BC CDC mapping for the week ending April 4, shows a sharp decrease in COVID-19 cases to 27 in Prince Rupert down 45 from the week prior. (Image: BCCDC)
Sharp decline in Prince Rupert COVID-19 cases

Prince Rupert lab-confirmed cases are down 62.5 per cent in one week

Blair Mirau, Gitmaxmak’ay Nisga’a Society CEO, is seen in a hydroponic greenhouse the society purchased in 2020 to promote food stability and local supply. (Photo: supplied)
Three P.R. organizations partner to develop food distribution network

$167,000 grant awarded to GSN, PRDCC and Ecotrust Canada to strengthen food supply chains

Food security and local production were topics at the April 12 public hearing to discuss new zoning bylaws and new OCP bylaws in Prince Rupert. A shipping container-style hydroponic growing unit in Whitehorse on July 26, 2020 is similar to one purchased by the Gitmaxmak’ay Nisga’a Society for local food production. (Photo: Crystal Schick/Yukon News)
Food security and local production were growing concerns at city held public hearing

No provision in new zoning bylaws and new OCP for urban agriculture zones in Prince Rupert

Members of Prince Rupert Rotary Club gave back to their community on April 15 by providing a facelift to the city's gateway at McClymont Park. (Photo: K-J Millar)
Acts of Kindness Day being honoured in Prince Rupert

Prince Rupert Rotary Club is encouraging acts of kindness all week long

A ball balances on the rim. New basketball court surfaces and nets will be installed as part of the McBride Street Multi-sport Court Redevelopment project to which Pembina donated $20,000. (Photo: K-J Millar/The Northern View)
Nothing but net for $20,000 Pembina donation

McBride Street multi-sport court redevelopment project in the planning

Public health restrictions on non-essential travel and vacation bookings are being increased in B.C. (B.C. government)
Out-of-region B.C. vacation bookings, RV ferry reservations to be refused, Horgan says

B.C. extends COVID-19 indoor dining, group fitness ban until May 25

Families of two of three workers killed in a train derailment near Field, B.C., in 2019 have filed lawsuits accusing Canadian Pacific of gross negligence. The derailment sent 99 grain cars and two locomotives off the tracks. THE CANADIAN PRESS/Jeff McIntosh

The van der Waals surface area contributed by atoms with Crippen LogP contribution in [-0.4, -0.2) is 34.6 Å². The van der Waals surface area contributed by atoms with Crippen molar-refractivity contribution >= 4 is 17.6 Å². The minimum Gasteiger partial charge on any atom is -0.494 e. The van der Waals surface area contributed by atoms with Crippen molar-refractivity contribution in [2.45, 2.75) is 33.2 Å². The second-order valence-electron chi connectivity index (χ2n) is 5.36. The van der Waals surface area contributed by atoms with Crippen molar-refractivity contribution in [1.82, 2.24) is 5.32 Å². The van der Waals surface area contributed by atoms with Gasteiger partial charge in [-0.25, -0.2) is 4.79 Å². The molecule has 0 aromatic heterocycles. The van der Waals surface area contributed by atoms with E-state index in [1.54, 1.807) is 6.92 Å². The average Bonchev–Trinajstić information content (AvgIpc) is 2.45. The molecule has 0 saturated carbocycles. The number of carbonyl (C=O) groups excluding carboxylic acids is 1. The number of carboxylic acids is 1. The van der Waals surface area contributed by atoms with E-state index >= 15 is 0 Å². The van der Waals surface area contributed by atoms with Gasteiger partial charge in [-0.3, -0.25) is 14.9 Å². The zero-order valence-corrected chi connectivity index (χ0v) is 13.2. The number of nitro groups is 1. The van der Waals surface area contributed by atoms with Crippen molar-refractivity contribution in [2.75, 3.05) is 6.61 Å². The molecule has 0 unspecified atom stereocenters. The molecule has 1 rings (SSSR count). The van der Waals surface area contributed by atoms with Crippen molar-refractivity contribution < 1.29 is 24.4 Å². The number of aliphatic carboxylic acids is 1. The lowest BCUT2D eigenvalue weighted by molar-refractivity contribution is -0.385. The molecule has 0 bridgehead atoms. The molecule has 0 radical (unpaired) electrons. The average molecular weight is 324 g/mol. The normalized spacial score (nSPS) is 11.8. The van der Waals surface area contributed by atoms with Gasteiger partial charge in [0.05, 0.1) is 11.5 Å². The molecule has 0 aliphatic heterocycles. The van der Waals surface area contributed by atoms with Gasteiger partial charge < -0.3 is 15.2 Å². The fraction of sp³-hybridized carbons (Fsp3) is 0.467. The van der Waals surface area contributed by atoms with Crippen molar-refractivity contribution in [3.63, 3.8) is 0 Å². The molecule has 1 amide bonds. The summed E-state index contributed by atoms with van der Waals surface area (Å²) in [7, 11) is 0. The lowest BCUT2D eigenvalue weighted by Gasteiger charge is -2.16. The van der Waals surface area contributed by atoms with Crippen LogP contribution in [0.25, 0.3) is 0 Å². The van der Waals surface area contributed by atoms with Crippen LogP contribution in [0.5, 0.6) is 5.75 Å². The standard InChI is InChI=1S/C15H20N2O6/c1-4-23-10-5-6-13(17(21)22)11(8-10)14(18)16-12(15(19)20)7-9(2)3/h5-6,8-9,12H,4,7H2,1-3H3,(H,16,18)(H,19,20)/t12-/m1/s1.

Families of workers killed in Field train derailment allege negligence in lawsuit

Lawsuits allege the workers weren’t provided a safe work environment

(New Westminster Police)
4 youth arrested after 30-person brawl in New Westminster leaves 1 seriously injured

Police are looking for witnesses who saw the incident take place

South Surrey’s Paul Cottrell, who works with the DFO, tows a grey whale out of Semiahmoo Bay Sunday. (Contributed photo)
Dead whale floating near White Rock towed to shore for necropsy

Animal has been dead since at least April 15

Sunday’s storm rocked one of the ferries crossing Kootenay Lake. Photo: Dirk Jonker
VIDEO: Storm makes for wild ferry ride across Kootenay Lake

The video was captured by ferry employee Dirk Jonker

Dr. Bonnie Henry gives her daily media briefing regarding Covid-19 for the province of British Columbia in Victoria, B.C, Monday, December 7, 2020. THE CANADIAN PRESS/Jonathan Hayward
BREAKING: Toddler marks youngest British Columbian to die related to COVID-19

Child one of eight people to die from virus this weekend

Chakalaka Bar & Grill remains open in defiance of orders from Island Health to close. (Cole Schisler photo)
B.C. health authority seeks injunction against restaurant defying COVID-19 orders

Chakalaka Bar and Grill plans to continue serving customers without public health compliance

Pharmacist Barbara Violo arranges all the empty vials of the Oxford-AstraZeneca COVID-19 vaccines that she has provided to customers at the Junction Chemist which is a independent pharmacy during the COVID-19 pandemic in Toronto, on Monday, April 19, 2021. THE CANADIAN PRESS/Nathan Denette
B.C. to open up AstraZeneca vaccines for all people 40+, set up clinics in hot spots

A total of 13 neighbourhoods and communities will receive the AstraZeneca vaccine

Most Read